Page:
Film fest to challenge and uplift audience this weekend
“It is easier to cope with a bad conscience than a bad reputation.” These are the words of the public relations company for Dole as the multinational launched a vicious smear and attack campaign against Fredrik Gertten for his film Bananas, chronicling the lawsuit of 12 Nicaraguan plantation workers against the company.
The film was selected for competition by and was set to premier at the Los Angeles Film Festival, until Dole’s attorney threatened Gertten with legal action. Being a true documentarian Gertten made another film, this one capturing his fight for free speech. The film Big Boys Gone Bananas is a gritty portrayal of this David versus Goliath match and will be shown Saturday afternoon at the eighth annual No Boundaries Film Club presentation of the Traveling World Community Film Festival, British Columbia’s longest running international social issues film festival.
The festival opens Friday, Feb. 22 at 7:00 p.m. with the film Hooked on Growth, by Dave Gardner, which explores the cultural and paradigm challenges facing the growth of a sustainable society and closes on Feb. 24 with the 3:00 p.m. film, Sing Your Song, winner of the Most Popular Non Fiction Film Award at the Vancouver International Film Festival. This film, by Susanne Rostock, portrays the life of singer/actor/activist Harry Belafonte, yeah he’s still relevant, and at 85 is still a social activist.
In between are 12 other films, a heady and stimulating mix of uplifting tales, Shift Change: Putting Democracy to Work by Mark Dworkin and Melissa Young; science/hope/education, Symphony of the Soil, by Deborah Koons Garcia, with impressive cinematography and music; Edible City by Andrew Hasse and Carl Grether, about local food sustainability; Bidder 70, Beth and George Gage, which centres on an ingenious and effective method of civil disobedience and is the winner of Best American Film, Traverse City Film Festival.
What documentary film festival would be worth its salt without that perennial filmmaker Velcrow Ripper. Ripper’s Occupy Love, a film documenting the global revolution of the heart, won Best Canadian Feature at the Planet in Focus Festival. So you see, here is a doc film buff’s fix.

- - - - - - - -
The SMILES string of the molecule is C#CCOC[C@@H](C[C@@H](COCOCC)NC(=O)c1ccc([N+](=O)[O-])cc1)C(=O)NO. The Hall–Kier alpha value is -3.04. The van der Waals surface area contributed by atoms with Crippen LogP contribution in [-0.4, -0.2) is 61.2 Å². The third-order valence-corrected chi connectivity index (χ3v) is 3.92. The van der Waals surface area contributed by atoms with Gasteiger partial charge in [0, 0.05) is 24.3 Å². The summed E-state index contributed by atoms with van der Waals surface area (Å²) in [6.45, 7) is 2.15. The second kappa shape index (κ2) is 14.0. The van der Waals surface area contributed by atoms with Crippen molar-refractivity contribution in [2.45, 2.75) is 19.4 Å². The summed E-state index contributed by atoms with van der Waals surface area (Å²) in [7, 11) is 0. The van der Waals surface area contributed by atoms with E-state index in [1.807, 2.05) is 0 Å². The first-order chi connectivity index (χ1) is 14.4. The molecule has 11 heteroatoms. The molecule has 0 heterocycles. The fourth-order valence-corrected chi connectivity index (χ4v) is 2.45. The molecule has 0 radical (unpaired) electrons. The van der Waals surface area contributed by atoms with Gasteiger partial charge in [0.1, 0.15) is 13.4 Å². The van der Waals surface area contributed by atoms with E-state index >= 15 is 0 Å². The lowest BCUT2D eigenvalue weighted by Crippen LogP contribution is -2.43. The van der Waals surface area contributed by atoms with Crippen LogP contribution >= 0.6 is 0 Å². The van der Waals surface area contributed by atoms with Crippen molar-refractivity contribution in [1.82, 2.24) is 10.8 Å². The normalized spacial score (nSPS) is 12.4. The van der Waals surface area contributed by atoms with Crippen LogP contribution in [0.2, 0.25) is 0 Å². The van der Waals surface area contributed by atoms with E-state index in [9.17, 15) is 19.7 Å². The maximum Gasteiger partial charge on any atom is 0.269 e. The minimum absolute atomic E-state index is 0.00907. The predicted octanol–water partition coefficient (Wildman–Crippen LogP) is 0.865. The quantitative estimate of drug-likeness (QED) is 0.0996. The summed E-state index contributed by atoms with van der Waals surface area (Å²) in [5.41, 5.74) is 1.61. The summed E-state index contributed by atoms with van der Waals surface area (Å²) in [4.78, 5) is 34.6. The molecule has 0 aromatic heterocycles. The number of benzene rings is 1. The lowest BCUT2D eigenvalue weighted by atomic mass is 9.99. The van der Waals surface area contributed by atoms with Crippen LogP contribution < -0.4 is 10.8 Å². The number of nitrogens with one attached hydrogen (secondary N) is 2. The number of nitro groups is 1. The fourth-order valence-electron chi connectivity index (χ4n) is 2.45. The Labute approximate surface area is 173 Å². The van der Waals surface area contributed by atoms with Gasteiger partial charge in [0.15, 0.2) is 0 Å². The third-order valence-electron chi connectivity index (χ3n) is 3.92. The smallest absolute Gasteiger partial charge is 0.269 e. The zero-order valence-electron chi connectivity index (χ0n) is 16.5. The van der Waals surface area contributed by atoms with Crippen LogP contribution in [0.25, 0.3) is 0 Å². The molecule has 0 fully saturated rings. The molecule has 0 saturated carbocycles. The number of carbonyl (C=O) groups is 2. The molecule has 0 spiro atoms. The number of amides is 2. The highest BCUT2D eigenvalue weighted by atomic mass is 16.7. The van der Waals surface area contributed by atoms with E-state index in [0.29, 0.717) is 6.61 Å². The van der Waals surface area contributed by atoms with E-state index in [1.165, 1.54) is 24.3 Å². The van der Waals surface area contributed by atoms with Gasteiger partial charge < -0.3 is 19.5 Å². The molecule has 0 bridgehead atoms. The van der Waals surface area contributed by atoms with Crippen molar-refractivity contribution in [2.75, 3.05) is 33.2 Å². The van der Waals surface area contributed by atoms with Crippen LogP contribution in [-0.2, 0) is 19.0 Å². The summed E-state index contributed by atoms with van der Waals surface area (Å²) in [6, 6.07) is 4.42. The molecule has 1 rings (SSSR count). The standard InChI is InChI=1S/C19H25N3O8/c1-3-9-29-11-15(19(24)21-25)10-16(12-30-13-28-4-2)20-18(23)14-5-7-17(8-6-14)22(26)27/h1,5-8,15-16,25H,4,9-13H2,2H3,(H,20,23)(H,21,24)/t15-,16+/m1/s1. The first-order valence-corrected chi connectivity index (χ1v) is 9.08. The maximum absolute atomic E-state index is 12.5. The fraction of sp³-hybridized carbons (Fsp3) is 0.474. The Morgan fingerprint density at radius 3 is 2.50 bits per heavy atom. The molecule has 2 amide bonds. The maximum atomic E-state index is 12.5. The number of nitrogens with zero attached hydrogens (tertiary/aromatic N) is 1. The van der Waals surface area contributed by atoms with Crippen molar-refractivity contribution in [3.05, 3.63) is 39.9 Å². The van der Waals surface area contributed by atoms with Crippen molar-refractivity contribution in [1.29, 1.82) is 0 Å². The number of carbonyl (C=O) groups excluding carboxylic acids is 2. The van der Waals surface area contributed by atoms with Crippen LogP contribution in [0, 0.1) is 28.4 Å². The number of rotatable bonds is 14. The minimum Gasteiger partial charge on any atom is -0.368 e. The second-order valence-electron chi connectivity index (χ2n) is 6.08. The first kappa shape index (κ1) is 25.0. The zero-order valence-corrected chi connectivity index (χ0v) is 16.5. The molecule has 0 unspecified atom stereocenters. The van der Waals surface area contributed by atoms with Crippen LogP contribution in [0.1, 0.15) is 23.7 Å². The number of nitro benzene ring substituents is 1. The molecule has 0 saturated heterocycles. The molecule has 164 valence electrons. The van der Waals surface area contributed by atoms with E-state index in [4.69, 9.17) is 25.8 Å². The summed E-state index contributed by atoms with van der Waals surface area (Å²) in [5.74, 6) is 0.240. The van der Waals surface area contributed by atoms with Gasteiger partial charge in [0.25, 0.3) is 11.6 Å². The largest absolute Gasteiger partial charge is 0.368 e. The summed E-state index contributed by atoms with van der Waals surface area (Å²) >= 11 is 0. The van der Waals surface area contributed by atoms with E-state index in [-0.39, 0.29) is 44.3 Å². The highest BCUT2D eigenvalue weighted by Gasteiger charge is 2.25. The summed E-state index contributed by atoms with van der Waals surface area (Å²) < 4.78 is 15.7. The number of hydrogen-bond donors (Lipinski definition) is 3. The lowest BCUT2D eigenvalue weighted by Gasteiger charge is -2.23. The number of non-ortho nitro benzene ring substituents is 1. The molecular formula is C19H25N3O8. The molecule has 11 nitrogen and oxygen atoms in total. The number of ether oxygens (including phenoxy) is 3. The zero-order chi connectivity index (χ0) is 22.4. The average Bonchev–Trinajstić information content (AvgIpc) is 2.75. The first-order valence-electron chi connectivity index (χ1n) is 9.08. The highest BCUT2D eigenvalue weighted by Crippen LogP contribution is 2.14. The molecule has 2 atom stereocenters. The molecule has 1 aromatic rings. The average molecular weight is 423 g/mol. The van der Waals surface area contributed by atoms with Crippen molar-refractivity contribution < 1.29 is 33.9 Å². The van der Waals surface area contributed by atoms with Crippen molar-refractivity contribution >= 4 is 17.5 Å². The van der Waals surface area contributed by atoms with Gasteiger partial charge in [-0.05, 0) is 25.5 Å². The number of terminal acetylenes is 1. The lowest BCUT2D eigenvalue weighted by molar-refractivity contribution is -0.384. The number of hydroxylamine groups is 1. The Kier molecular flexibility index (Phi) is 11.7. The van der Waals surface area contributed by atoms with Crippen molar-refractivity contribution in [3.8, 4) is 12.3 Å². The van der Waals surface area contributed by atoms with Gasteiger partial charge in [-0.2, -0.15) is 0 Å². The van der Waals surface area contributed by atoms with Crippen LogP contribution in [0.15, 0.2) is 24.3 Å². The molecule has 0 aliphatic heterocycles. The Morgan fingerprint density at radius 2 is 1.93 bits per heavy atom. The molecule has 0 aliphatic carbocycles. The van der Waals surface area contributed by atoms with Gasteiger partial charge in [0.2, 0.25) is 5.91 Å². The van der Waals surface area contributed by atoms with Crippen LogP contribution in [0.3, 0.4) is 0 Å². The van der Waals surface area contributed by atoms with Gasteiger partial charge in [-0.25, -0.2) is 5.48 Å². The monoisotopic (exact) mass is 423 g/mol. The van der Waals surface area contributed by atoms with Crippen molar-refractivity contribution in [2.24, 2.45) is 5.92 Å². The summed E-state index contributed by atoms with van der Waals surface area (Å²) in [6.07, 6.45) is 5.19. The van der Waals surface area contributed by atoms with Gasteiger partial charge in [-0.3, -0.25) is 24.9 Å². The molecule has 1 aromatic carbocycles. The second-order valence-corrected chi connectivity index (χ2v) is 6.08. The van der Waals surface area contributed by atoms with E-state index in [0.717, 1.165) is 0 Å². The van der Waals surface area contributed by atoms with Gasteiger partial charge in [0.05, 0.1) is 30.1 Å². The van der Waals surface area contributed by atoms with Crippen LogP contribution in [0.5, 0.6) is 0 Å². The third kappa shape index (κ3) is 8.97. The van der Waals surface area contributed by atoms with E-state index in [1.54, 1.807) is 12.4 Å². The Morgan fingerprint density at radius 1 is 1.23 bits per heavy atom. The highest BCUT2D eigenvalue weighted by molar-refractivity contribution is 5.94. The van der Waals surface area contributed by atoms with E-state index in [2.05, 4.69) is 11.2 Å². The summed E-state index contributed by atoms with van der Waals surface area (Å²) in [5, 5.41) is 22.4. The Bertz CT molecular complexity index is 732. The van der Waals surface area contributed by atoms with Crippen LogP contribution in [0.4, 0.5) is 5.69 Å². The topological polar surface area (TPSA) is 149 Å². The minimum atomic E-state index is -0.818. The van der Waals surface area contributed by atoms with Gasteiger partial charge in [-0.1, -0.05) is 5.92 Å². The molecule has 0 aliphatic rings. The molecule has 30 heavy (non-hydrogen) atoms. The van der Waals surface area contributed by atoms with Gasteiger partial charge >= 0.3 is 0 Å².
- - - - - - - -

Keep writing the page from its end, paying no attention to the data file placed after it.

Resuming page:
Documentary films are meant to educate, inspire action, and most important, show that everyone in this global community is more similar than we are different. We share the soil, air, water and core values.
They also show us just how fortunate we are to be alive on this beautiful planet. We all want a stable secure environment in which to live, raise families, play and interact nicely with other members of the species – simple.
Sure the genre also exists to show us life isn’t without its challenges and that it is our duty to be vigilant and help to re-educate those who display misguided and destructive actions. As the saying goes, “Ad astra per asperum (aspera), or through hardship to the stars. There will be films that some can interpret as being emotionally oppressive but how one feels after a film is a matter of choice. If you are not up to the challenge of feeling inspired by a film choose more uplifting ones, there usually are a number of them.
As usual the Boundary Peace Initiative (BPI) will be serving up those incredibly delicious lunches for which they have become renowned Saturday and Sunday. To be honest the BPI food events are half the fun of the weekend. The Festival will be held at the Grand Forks High School and tickets are available at the door only.
A Festival pass is $20, students and low income $10; per session (morning, afternoon, evening) $5 and $3. There are programmes at some establishments around Grand Forks.
For more information or a copy of the programme e-mail: firstname.lastname@example.org